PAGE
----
Be realistic. Yes, living your best life during retirement is important – but you still must be realistic and cautious. Know your budget, your income and your expenses. Continue to plan for rainy days and life’s bumps. Be sure to account for onetime expenses like a wedding, a vehicle (or two) or a nice big vacation. Know your investor risk tolerance – as investing has its ups and downs, and it is important that you are prepared to ride out the lows and highs of investing in a logical and sensical manner.


"Yes, living your best life during retirement is important - but you still must be realistic and cautious. Know your budget, your income and your expenses."



Strategy "Spending account"

Once you know your income needs for the next year or two, hold that amount in a money market (or cash) account. This account will likely not generate much investment earnings – but it will be there to ride out market volatility. With this strategy, you mitigate the risk of having to sell an investment when the markets are down.

Don’t let the “what ifs” win. Moments ago, we suggested that you be realistic and within that work, we suggested that you plan for rainy days. Yes, you have to plan for the uncertainty of life (e.g., long-term care, medical bills). But you must balance that planning with making the best of your retirement experience. One way to tackle this “what if” thinking is to grow your confidence about your retirement accounts and savings – have a retirement spending plan and talk with a retirement income advisor.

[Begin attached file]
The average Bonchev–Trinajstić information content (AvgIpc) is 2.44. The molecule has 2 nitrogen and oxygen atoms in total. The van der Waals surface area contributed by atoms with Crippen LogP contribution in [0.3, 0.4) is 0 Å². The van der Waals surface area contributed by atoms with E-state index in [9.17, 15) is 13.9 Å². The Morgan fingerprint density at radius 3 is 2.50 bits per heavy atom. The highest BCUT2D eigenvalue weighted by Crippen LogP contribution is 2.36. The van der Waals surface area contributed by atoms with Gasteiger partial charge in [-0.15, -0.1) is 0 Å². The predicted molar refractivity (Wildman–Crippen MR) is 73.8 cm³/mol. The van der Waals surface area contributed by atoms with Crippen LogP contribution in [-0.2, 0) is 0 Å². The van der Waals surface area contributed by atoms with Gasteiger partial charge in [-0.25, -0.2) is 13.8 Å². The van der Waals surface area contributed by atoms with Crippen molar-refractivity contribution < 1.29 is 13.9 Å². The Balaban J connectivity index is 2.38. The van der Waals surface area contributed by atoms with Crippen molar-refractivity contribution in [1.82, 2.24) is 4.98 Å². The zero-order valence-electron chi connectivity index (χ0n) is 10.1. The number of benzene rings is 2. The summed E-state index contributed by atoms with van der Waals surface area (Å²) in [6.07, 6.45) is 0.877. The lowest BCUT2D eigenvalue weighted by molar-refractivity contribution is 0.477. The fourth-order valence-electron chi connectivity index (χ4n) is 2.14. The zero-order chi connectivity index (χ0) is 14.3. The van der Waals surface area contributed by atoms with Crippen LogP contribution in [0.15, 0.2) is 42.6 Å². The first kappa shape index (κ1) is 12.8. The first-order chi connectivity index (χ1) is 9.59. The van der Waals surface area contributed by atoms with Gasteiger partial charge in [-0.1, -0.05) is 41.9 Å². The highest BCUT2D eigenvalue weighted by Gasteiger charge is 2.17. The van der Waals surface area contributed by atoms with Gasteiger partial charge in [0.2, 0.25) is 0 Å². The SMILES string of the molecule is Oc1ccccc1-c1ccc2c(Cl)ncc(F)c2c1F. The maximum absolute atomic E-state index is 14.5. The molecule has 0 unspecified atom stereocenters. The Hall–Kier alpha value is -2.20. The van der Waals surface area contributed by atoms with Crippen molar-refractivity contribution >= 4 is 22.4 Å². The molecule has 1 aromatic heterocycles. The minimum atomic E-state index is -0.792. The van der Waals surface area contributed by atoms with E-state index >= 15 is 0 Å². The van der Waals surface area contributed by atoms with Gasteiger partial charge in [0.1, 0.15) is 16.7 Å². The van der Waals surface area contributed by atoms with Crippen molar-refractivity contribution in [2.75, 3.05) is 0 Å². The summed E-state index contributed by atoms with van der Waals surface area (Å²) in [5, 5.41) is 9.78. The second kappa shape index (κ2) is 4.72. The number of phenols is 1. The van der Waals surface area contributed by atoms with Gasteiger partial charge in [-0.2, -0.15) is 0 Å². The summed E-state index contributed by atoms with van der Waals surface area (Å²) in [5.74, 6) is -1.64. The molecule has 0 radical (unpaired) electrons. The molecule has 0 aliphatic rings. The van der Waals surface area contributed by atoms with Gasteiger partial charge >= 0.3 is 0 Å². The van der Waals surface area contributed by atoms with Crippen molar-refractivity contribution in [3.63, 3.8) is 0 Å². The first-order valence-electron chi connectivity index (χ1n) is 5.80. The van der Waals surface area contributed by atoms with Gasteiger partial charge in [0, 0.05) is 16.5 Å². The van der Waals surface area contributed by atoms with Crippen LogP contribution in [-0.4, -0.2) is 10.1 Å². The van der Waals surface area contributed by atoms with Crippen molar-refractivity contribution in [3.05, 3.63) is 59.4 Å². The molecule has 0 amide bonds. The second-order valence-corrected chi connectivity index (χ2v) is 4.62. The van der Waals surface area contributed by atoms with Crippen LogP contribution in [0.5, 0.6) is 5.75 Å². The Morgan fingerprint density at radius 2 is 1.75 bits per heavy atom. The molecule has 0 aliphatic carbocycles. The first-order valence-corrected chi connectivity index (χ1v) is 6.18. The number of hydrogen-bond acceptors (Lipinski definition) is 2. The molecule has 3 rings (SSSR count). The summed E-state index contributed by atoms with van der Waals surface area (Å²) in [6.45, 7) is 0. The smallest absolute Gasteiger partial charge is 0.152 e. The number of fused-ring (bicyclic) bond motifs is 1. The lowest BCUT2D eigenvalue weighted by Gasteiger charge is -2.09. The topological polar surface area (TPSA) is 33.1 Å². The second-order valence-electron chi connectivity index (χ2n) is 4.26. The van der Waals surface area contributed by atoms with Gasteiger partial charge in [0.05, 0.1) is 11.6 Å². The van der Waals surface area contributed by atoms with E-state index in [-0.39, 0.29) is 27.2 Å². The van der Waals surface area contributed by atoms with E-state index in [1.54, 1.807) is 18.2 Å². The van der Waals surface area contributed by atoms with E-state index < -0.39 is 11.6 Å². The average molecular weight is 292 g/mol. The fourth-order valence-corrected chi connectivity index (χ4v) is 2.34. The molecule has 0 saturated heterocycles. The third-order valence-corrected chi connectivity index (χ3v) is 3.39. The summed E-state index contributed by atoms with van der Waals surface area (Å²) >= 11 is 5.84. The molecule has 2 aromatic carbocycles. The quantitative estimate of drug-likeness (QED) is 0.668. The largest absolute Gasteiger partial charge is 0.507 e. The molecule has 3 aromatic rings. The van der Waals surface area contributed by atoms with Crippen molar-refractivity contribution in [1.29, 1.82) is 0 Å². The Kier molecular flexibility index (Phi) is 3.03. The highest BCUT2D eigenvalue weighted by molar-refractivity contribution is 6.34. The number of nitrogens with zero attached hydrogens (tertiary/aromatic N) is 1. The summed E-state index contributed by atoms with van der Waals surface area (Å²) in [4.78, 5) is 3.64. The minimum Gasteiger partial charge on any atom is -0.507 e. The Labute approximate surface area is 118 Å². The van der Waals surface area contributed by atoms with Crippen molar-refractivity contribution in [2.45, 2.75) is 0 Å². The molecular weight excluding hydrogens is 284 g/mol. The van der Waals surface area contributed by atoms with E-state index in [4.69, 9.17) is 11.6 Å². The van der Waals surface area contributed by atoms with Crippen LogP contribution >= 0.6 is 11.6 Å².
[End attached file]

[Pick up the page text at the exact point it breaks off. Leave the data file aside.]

Strategy "Retirement spending plan"

Throughout your retirement years, build a budget that you plan to review and update regularly.


Write out what “rules” you will follow when certain circumstances arise. For example, if the markets go down and your investment account goes down – will you adjust your income down as well?


Document what your “must-have” and optional expenses are; document your one-time expenses. Don’t forget to account for taxes. Having a plan and reviewing that plan regularly will help you to know if you are on track right through retirement. Reviewing your plan will help you to know if you are drawing the right amount from your pension and let you know if it is time to adjust. You can do this by creating your plan through the myCSSPEN Compass Retirement Planner tool available through your myCSSPEN® for members portal.